At first sight, dualism appears palpable in the world of Mahavisnu. There is consciousness and there is matter, two different substances very much unlike one another. Consciousness is the mover, while matter is moved. In today’s world some would be quick to ask that if consciousness moves matter, why can’t we observe the interaction between the two? Perhaps the best answer to this query, which implies that dualism is false and consciousness is not causal, lies in exploring the depths of the implications of the very power to observe. In other words, the act of observation itself is above matter’s pay-grade, and when it is understood as such through spiritual practice, the reality of consciousness’ causal role becomes evident. One has to do the spiritual math—sadhana.

However, in Mahavisnu’s world, matter, having been moved, also moves itself, and to a large extent. The Gita states that through misidentification with matter the jiva thinks that it is the doer of that which is in actuality done by matter.4 In other words, the brain is responsible for much of what we mistakenly think to be a product of our volition—for much, but not for everything. Nor are we a brain. The neural causal connections discovered by modern science are as influential to our behavior as neuroscience claims to be, but they are not the cause of consciousness itself. Consciousness is only dependent upon the brain in the manner that a driver’s speed is dependent upon the particular car he is driving. Consciousness expresses itself relative to the body it identifies with. And it experiences the world vicariously, witnessing through neuronal causal connections involving interactions between subtle (mind) and gross (brain) matter, which in and of themselves do not experience at all. And as macrocosmically there is power in the glancing—the witnessing of Mahavisnu—microcosmically there is also power in the witnessing of the individual observer, the jivatma. Indeed, often something particular happens only because someone is present as a witness.

Thus, arguably substance dualism in the strictest sense is not entirely at play in Mahavisnu’s world. While consciousness is causal, at the same time matter causes much of what we mistakenly attribute to consciousness, and furthermore both consciousness and matter are not entirely different substances. Matter “shapes” the extent to which consciousness is expressed and in this sense alone consciousness is partially dependent upon matter, an idea not foreign to a number of today’s prominent thinkers.5 Furthermore, both matter and consciousness are saktis of Bhagavan and therefore the world of Mahavisnu is a nondual/monistic world consisting of God (the energetic) and his saktis (its energies) that have no existence independent of him. Jiva-sakti and maya-sakti are different from one another in that one is animate and the other inanimate, one conscious the other unconscious, but they are united as energies of their energetic source, with which they are both one and different.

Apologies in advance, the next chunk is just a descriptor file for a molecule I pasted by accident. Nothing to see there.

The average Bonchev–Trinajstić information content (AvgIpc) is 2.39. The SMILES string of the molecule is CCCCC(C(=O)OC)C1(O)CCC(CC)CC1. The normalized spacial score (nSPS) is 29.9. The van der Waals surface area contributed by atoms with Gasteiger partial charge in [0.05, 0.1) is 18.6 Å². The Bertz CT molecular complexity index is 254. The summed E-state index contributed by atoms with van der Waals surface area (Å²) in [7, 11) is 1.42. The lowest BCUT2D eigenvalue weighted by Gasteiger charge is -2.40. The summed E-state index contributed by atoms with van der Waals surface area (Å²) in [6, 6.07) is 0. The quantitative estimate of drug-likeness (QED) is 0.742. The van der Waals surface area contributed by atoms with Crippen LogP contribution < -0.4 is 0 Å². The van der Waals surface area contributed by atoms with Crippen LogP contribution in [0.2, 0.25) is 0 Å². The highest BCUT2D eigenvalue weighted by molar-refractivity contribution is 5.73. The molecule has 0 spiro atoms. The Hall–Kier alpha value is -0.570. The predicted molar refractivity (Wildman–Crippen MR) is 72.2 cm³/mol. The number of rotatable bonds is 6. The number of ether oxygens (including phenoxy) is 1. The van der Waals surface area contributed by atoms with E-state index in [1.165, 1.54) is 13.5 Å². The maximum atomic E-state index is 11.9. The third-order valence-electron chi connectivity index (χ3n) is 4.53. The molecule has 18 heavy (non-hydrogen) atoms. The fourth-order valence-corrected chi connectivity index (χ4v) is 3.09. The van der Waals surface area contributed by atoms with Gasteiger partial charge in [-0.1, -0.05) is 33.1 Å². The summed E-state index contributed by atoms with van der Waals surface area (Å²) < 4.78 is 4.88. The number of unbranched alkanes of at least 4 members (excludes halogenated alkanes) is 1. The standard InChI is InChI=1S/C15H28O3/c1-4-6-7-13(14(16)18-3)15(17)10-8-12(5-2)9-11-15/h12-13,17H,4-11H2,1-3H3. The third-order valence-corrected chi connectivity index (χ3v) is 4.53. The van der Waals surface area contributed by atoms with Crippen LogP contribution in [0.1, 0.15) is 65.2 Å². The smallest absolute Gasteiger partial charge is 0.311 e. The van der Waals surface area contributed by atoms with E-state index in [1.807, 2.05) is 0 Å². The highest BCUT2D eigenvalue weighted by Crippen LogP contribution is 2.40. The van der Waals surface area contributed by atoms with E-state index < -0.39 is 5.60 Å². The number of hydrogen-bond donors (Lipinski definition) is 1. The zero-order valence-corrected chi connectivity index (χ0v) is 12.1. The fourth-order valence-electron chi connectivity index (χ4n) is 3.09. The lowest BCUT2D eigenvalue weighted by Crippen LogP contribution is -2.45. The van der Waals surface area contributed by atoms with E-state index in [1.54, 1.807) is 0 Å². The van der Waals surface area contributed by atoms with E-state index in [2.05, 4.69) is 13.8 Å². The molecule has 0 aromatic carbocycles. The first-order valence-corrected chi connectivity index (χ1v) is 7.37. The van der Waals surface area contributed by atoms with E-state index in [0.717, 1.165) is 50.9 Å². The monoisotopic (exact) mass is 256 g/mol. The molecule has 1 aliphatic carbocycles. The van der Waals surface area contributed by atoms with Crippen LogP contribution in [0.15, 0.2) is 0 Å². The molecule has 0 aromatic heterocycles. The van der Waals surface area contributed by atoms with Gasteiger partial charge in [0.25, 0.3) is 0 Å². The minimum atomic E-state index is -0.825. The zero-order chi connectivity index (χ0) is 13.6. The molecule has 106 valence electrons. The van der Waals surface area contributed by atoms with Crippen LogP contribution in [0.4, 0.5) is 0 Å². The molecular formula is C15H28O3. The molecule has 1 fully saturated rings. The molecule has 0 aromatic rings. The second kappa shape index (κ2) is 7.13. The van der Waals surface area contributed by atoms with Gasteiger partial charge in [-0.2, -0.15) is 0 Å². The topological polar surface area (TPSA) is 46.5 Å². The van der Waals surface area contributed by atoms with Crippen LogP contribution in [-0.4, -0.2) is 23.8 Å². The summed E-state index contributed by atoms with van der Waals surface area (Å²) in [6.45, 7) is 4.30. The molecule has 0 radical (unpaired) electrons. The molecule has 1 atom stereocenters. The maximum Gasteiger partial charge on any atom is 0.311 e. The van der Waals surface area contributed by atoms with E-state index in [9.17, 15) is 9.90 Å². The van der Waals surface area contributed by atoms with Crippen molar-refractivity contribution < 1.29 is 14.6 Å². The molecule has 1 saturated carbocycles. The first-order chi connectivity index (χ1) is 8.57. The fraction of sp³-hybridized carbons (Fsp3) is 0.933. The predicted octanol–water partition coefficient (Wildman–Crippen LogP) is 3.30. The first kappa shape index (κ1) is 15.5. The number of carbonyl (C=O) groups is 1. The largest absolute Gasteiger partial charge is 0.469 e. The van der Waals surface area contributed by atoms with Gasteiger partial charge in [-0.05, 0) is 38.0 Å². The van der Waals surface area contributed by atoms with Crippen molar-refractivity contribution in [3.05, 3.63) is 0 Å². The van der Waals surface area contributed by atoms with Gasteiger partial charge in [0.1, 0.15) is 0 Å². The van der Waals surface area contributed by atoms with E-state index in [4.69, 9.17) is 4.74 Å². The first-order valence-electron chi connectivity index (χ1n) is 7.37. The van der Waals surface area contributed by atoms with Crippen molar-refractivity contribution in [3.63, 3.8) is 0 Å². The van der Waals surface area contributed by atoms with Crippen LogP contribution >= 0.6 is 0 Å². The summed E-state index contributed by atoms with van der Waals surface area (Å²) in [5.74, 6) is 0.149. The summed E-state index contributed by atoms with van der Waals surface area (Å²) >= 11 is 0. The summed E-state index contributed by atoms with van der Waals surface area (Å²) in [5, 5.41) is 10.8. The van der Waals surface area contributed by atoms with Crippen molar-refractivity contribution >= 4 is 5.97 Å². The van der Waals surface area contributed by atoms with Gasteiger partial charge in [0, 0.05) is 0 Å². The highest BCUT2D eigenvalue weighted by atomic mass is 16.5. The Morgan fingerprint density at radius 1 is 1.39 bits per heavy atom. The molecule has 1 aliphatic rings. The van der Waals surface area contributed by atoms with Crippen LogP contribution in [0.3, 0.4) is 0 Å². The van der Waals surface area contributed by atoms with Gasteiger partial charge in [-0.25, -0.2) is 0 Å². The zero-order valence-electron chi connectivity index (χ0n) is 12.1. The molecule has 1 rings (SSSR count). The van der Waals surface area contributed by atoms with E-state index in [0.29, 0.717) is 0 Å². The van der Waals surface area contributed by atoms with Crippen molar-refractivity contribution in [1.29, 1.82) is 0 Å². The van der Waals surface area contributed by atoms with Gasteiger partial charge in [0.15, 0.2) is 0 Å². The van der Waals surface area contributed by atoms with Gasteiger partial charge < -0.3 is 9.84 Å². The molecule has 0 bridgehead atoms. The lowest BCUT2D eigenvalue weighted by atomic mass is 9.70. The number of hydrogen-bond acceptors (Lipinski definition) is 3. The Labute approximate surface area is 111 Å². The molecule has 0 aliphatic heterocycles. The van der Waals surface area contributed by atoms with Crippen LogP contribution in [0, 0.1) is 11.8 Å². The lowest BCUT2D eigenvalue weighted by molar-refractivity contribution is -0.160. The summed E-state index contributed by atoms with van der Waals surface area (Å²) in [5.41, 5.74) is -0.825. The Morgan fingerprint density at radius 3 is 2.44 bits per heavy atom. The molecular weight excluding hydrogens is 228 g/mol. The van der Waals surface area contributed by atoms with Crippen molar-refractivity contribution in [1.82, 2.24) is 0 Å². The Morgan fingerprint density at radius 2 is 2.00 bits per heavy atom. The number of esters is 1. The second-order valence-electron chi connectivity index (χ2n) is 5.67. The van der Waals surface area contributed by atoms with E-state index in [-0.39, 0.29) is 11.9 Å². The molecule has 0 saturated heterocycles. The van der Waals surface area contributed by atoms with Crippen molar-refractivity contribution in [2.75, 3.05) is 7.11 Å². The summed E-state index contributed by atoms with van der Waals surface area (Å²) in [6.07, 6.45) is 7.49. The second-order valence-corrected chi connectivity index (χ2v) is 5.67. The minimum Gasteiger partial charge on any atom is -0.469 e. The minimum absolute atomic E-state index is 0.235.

As the glance of Mahavisnu lights the world, he himself becomes engulfed in effulgence.6 With the addition of light, the otherwise dark world is illumined with self-awareness and the power of observation The light of jiva-sakti illuminates and activates the shadow of maya-sakti. The movements of the shadow are a product of light, its partial presence. Because the jivas are an amsabhasa of Mahavisnu, they constitute only partial light and thus cast a shadow. The interplay of partial light and the shadow it casts is the dance of this world, a dim reflection of the lila that animates the world of light—the dhama (light/abode) of Vaikuntha. As a partial manifestation of Vishnu, the jivas bear the stamp of individual identity/ego that he presides over. The Sanskrit word for ego is “ahankara,” literally “I maker.” Thus one’s sense that “I am” comes from Mahvisnu. We are; and we are his, as well. It is he from whom ourselves and the world of our experience issue forth, such that he may experience compassion.

  1. Laghu-bhagavatamrtam
  2. Bhagavad-gita 7.14
  3. Causal closure is the idea of classical physics that the natural world functions as a closed system with no scope for input from anything outside of itself, anything supernatural, be it a soul or god. However, causal closure does come into question to some extent when one considers quantum physics, within which uncertainty is acknowledged.
  4. Bhagavad-gita 3.27
  5. Edelmann, Johnathan B. Hindu Theology and Biology, Oxford Press 2012 p. 88
  6. See Jiva Goswami’s commentary on Brahma-samhita 5.8